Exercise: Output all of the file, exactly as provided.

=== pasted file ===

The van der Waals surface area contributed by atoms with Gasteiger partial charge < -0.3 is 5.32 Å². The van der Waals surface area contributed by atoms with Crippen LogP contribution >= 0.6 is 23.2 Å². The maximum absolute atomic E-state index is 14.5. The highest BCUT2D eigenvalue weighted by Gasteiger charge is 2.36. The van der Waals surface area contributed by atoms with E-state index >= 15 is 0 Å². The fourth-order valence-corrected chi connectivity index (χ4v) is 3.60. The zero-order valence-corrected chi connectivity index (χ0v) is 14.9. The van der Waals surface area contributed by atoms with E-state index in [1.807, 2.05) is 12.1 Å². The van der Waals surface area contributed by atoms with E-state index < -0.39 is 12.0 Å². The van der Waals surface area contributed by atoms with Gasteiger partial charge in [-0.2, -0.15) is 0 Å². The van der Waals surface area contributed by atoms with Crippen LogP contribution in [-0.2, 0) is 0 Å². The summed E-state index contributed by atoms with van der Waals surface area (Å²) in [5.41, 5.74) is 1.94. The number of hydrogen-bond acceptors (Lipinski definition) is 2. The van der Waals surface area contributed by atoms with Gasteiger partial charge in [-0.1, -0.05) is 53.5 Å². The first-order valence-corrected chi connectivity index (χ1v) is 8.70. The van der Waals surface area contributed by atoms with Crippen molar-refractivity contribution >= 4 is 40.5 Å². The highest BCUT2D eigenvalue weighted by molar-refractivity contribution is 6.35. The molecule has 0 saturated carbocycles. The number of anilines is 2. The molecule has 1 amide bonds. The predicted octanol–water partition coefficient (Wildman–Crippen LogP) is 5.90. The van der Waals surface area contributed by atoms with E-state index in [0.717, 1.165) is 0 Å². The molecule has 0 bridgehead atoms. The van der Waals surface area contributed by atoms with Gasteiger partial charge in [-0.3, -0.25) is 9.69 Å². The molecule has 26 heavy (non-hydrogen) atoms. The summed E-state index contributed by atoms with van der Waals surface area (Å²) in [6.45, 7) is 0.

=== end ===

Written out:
The van der Waals surface area contributed by atoms with Gasteiger partial charge < -0.3 is 5.32 Å². The van der Waals surface area contributed by atoms with Crippen LogP contribution >= 0.6 is 23.2 Å². The maximum absolute atomic E-state index is 14.5. The highest BCUT2D eigenvalue weighted by Gasteiger charge is 2.36. The van der Waals surface area contributed by atoms with E-state index >= 15 is 0 Å². The fourth-order valence-corrected chi connectivity index (χ4v) is 3.60. The zero-order valence-corrected chi connectivity index (χ0v) is 14.9. The van der Waals surface area contributed by atoms with E-state index in [1.807, 2.05) is 12.1 Å². The van der Waals surface area contributed by atoms with E-state index < -0.39 is 12.0 Å². The van der Waals surface area contributed by atoms with Gasteiger partial charge in [-0.2, -0.15) is 0 Å². The van der Waals surface area contributed by atoms with Crippen LogP contribution in [-0.2, 0) is 0 Å². The summed E-state index contributed by atoms with van der Waals surface area (Å²) in [5.41, 5.74) is 1.94. The number of hydrogen-bond acceptors (Lipinski definition) is 2. The van der Waals surface area contributed by atoms with Gasteiger partial charge in [-0.1, -0.05) is 53.5 Å². The first-order valence-corrected chi connectivity index (χ1v) is 8.70. The van der Waals surface area contributed by atoms with Crippen molar-refractivity contribution >= 4 is 40.5 Å². The highest BCUT2D eigenvalue weighted by molar-refractivity contribution is 6.35. The molecule has 0 saturated carbocycles. The number of anilines is 2. The molecule has 1 amide bonds. The predicted octanol–water partition coefficient (Wildman–Crippen LogP) is 5.90. The van der Waals surface area contributed by atoms with E-state index in [0.717, 1.165) is 0 Å². The molecule has 0 bridgehead atoms. The van der Waals surface area contributed by atoms with Gasteiger partial charge in [-0.3, -0.25) is 9.69 Å². The molecule has 26 heavy (non-hydrogen) atoms. The summed E-state index contributed by atoms with van der Waals surface area (Å²) in [6.45, 7) is 0.